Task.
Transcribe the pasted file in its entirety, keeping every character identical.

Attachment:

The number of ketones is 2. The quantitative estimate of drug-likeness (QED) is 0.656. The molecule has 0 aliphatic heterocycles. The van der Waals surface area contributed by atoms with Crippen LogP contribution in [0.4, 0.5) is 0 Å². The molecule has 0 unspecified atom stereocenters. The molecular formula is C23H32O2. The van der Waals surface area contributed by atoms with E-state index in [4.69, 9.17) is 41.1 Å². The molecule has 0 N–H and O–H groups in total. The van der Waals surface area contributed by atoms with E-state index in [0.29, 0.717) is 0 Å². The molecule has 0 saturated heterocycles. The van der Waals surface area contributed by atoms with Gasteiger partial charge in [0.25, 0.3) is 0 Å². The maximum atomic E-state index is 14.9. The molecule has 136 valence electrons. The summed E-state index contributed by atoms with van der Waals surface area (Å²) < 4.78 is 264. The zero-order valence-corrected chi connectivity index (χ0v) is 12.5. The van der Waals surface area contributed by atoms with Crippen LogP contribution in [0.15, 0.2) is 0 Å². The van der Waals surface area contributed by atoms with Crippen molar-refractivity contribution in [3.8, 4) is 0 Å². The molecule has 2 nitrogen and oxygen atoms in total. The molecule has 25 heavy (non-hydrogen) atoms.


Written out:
The number of ketones is 2. The quantitative estimate of drug-likeness (QED) is 0.656. The molecule has 0 aliphatic heterocycles. The van der Waals surface area contributed by atoms with Crippen LogP contribution in [0.4, 0.5) is 0 Å². The molecule has 0 unspecified atom stereocenters. The molecular formula is C23H32O2. The van der Waals surface area contributed by atoms with E-state index in [4.69, 9.17) is 41.1 Å². The molecule has 0 N–H and O–H groups in total. The van der Waals surface area contributed by atoms with E-state index in [0.29, 0.717) is 0 Å². The molecule has 0 saturated heterocycles. The van der Waals surface area contributed by atoms with Gasteiger partial charge in [0.25, 0.3) is 0 Å². The maximum atomic E-state index is 14.9. The molecule has 136 valence electrons. The summed E-state index contributed by atoms with van der Waals surface area (Å²) < 4.78 is 264. The zero-order valence-corrected chi connectivity index (χ0v) is 12.5. The van der Waals surface area contributed by atoms with Crippen LogP contribution in [0.15, 0.2) is 0 Å². The van der Waals surface area contributed by atoms with Crippen molar-refractivity contribution in [3.8, 4) is 0 Å². The molecule has 2 nitrogen and oxygen atoms in total. The molecule has 25 heavy (non-hydrogen) atoms.